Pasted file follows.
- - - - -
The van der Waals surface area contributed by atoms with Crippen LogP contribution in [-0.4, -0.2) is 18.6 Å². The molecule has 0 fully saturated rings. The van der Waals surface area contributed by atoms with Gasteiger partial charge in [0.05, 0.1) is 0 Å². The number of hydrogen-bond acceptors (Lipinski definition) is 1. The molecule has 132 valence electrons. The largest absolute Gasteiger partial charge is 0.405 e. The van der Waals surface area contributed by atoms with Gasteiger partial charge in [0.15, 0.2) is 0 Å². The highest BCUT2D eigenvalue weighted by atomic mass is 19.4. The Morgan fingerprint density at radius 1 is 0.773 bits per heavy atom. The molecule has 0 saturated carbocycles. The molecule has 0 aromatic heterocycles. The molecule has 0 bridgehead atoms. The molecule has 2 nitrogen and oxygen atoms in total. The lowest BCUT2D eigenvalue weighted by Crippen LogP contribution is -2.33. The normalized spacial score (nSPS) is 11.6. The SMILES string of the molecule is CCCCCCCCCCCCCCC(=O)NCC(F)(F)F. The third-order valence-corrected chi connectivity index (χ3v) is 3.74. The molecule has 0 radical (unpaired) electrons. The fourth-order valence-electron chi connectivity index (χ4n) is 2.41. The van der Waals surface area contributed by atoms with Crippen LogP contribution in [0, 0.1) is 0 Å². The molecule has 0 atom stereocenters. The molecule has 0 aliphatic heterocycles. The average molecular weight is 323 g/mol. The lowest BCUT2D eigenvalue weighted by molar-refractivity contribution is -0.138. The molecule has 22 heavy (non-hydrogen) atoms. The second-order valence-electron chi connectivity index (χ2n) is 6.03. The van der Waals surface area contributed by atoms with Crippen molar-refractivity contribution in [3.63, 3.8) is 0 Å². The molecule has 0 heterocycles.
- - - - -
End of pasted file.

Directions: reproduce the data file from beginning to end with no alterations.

The van der Waals surface area contributed by atoms with Crippen LogP contribution in [-0.4, -0.2) is 18.6 Å². The molecule has 0 fully saturated rings. The van der Waals surface area contributed by atoms with Gasteiger partial charge in [0.05, 0.1) is 0 Å². The number of hydrogen-bond acceptors (Lipinski definition) is 1. The molecule has 132 valence electrons. The largest absolute Gasteiger partial charge is 0.405 e. The van der Waals surface area contributed by atoms with Gasteiger partial charge in [0.15, 0.2) is 0 Å². The highest BCUT2D eigenvalue weighted by atomic mass is 19.4. The Morgan fingerprint density at radius 1 is 0.773 bits per heavy atom. The molecule has 0 saturated carbocycles. The molecule has 0 aromatic heterocycles. The molecule has 0 bridgehead atoms. The molecule has 2 nitrogen and oxygen atoms in total. The lowest BCUT2D eigenvalue weighted by Crippen LogP contribution is -2.33. The normalized spacial score (nSPS) is 11.6. The SMILES string of the molecule is CCCCCCCCCCCCCCC(=O)NCC(F)(F)F. The third-order valence-corrected chi connectivity index (χ3v) is 3.74. The molecule has 0 radical (unpaired) electrons. The fourth-order valence-electron chi connectivity index (χ4n) is 2.41. The van der Waals surface area contributed by atoms with Crippen LogP contribution in [0, 0.1) is 0 Å². The molecule has 0 atom stereocenters. The molecule has 0 aliphatic heterocycles. The average molecular weight is 323 g/mol. The lowest BCUT2D eigenvalue weighted by molar-refractivity contribution is -0.138. The molecule has 22 heavy (non-hydrogen) atoms. The second-order valence-electron chi connectivity index (χ2n) is 6.03. The van der Waals surface area contributed by atoms with Crippen molar-refractivity contribution in [3.63, 3.8) is 0 Å². The molecule has 0 heterocycles.